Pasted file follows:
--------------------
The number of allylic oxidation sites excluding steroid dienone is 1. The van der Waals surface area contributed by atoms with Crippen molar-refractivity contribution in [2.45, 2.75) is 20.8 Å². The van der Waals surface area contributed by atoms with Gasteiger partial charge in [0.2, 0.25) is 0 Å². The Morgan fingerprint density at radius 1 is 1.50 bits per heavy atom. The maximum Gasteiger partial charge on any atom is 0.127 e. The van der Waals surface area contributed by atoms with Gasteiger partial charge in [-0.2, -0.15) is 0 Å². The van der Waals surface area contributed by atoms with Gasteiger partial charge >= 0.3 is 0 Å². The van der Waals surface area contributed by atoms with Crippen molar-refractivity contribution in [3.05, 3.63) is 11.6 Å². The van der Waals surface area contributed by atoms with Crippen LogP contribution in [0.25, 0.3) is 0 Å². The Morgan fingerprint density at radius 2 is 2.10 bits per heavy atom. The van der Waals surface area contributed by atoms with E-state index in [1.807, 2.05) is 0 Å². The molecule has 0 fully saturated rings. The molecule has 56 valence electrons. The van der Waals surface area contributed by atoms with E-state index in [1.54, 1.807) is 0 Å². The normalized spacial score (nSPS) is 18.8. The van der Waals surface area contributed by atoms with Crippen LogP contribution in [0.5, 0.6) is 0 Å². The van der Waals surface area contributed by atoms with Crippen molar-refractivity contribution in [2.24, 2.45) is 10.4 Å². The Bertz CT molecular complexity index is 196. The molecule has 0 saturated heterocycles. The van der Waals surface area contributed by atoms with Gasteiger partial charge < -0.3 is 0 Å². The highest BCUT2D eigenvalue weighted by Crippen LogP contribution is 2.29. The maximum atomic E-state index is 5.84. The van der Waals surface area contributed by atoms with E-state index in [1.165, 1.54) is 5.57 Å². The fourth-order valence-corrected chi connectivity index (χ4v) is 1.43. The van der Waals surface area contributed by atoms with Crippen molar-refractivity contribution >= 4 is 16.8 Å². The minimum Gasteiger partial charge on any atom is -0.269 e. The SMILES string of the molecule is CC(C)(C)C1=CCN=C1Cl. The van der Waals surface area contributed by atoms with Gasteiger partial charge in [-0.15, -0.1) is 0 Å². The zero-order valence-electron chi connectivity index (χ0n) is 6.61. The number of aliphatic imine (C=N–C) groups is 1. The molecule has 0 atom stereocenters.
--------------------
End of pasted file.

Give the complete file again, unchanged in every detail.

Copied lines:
The number of allylic oxidation sites excluding steroid dienone is 1. The van der Waals surface area contributed by atoms with Crippen molar-refractivity contribution in [2.45, 2.75) is 20.8 Å². The van der Waals surface area contributed by atoms with Gasteiger partial charge in [0.2, 0.25) is 0 Å². The Morgan fingerprint density at radius 1 is 1.50 bits per heavy atom. The maximum Gasteiger partial charge on any atom is 0.127 e. The van der Waals surface area contributed by atoms with Gasteiger partial charge in [-0.2, -0.15) is 0 Å². The van der Waals surface area contributed by atoms with Gasteiger partial charge >= 0.3 is 0 Å². The van der Waals surface area contributed by atoms with Crippen molar-refractivity contribution in [3.05, 3.63) is 11.6 Å². The van der Waals surface area contributed by atoms with Crippen LogP contribution in [0.25, 0.3) is 0 Å². The Morgan fingerprint density at radius 2 is 2.10 bits per heavy atom. The van der Waals surface area contributed by atoms with E-state index in [1.807, 2.05) is 0 Å². The molecule has 0 fully saturated rings. The molecule has 56 valence electrons. The van der Waals surface area contributed by atoms with E-state index in [1.54, 1.807) is 0 Å². The normalized spacial score (nSPS) is 18.8. The van der Waals surface area contributed by atoms with Crippen LogP contribution in [0.5, 0.6) is 0 Å². The van der Waals surface area contributed by atoms with Crippen molar-refractivity contribution in [2.24, 2.45) is 10.4 Å². The Bertz CT molecular complexity index is 196. The molecule has 0 saturated heterocycles. The van der Waals surface area contributed by atoms with Gasteiger partial charge < -0.3 is 0 Å². The highest BCUT2D eigenvalue weighted by Crippen LogP contribution is 2.29. The maximum atomic E-state index is 5.84. The van der Waals surface area contributed by atoms with E-state index in [1.165, 1.54) is 5.57 Å². The fourth-order valence-corrected chi connectivity index (χ4v) is 1.43. The van der Waals surface area contributed by atoms with Crippen molar-refractivity contribution >= 4 is 16.8 Å². The minimum Gasteiger partial charge on any atom is -0.269 e. The SMILES string of the molecule is CC(C)(C)C1=CCN=C1Cl. The van der Waals surface area contributed by atoms with Gasteiger partial charge in [-0.15, -0.1) is 0 Å². The zero-order valence-electron chi connectivity index (χ0n) is 6.61. The number of aliphatic imine (C=N–C) groups is 1. The molecule has 0 atom stereocenters.